• Amanda Hess


    If we define sexism, racism, classism, cissexism, etc. as "power + privilege," then are you arguing that prejudices against white people carry the same social power as prejudices against black people, prejudices against cisexual men and women carry the same social power as prejudices against trans men and women, and prejudices against men carry the same social power as prejudices against women?

    I would be surprised indeed if you could convince me that racism against white people is as much of a real social problem as racism against historically subjugated minorities. Why? Because white people have social power, so the prejudices of people who do not hold social power simply do not affect them.

    If you're saying that this definition of these "isms" is only useful to people who want to point out that privileged people have privilege, I'd definitely agree with that. Privilege and social power are extremely relevant to sexism, and to ignore those forces is to completely ignore how sexism actually functions in our society. Of course, I invite argument as to which people have "privilege" and how that privilege functions. But to ignore it is, ahem, intellectually dishonest.

  • Reid

    I didn't say that I believe all discriminations are equal. I absolutely agree that the more power or privilege you have the less that the discrimination you face will affect you negatively. Thus I completely agree that racism against white people is not a social problem due to the enormous privileges associated with being white.

    I repeat: discrimination against white people and white men in particular is not a social problem.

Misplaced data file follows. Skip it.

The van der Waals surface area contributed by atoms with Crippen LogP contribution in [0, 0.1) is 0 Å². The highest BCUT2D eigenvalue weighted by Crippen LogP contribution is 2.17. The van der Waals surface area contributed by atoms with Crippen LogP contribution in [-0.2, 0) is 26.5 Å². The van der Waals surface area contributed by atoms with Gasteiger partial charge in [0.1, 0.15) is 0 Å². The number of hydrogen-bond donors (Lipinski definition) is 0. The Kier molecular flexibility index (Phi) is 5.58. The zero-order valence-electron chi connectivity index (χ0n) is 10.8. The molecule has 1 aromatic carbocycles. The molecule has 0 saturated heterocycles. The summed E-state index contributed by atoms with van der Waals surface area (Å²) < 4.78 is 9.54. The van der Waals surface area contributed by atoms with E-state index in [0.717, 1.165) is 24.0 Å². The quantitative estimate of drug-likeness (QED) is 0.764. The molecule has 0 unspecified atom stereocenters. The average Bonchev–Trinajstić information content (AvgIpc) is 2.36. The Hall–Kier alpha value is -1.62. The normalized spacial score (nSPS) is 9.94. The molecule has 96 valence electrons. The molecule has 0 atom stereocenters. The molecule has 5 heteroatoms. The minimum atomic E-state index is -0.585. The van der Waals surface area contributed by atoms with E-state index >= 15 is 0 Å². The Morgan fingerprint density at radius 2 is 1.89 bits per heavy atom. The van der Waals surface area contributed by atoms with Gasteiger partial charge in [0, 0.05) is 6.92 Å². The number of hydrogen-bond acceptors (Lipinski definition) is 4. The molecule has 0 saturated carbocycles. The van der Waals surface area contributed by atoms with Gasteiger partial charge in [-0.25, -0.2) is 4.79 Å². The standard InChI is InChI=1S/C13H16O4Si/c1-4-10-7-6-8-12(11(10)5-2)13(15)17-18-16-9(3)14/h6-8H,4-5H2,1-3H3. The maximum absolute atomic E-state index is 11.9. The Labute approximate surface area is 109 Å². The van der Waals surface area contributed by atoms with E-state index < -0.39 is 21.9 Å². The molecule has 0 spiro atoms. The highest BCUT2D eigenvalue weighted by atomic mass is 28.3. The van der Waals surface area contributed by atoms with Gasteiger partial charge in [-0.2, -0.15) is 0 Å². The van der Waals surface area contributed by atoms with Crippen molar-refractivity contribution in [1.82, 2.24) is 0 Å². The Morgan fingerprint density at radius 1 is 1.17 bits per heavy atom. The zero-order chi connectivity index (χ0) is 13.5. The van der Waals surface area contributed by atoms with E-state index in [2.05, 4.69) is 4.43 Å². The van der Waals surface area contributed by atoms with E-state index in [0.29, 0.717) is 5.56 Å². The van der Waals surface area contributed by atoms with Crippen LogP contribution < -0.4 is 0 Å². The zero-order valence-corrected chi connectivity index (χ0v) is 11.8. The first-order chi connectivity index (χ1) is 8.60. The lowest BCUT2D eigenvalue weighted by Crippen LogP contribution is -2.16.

But that's just the point. It's one thing to argue that discrimination against white people or men is not a real social problem, it's another thing to argue that the definition of racism and sexism itself must comport with your conclusion.

    I'd prefer to keep the definitions neutral, and then make all the arguments on privilege and power to stand on their own. In my view it is a more intellectually honest way to discuss things.

  • Chucky

    As an illustration of what you're saying, Allison, I'm the only white person in my neighborhood in a suburban/rural zone outside Beijing. I encounter strong prejudice all the time. People say things like 1) all white people are rich; 2) white skin is really attractive; 3) tall men have their choice of women; 4) I speak English and am a native English speaker; 5) when given a choice of foods, I will always choose cheese and/or beef.

    Now, these things are silly, and they come from ignorance, and they're prejudices. They are inconvenient for Russians and beef-haters and the poor. But they're a world different than what, say, Muslims from the northeast get here (the last matter-of-fact description I heard of them is that they are "all dirty and love to steal") -- those prejudices get you locked up.

    I don't care that much about the labels, but there is a kind of race ignorance and assumption that is a step towards understanding (the step before understanding), and a kind that is weaponized to limit or repress an individual group. I can tell the difference. I often feel like those perpetrating injustices can too, but choose not to think about it.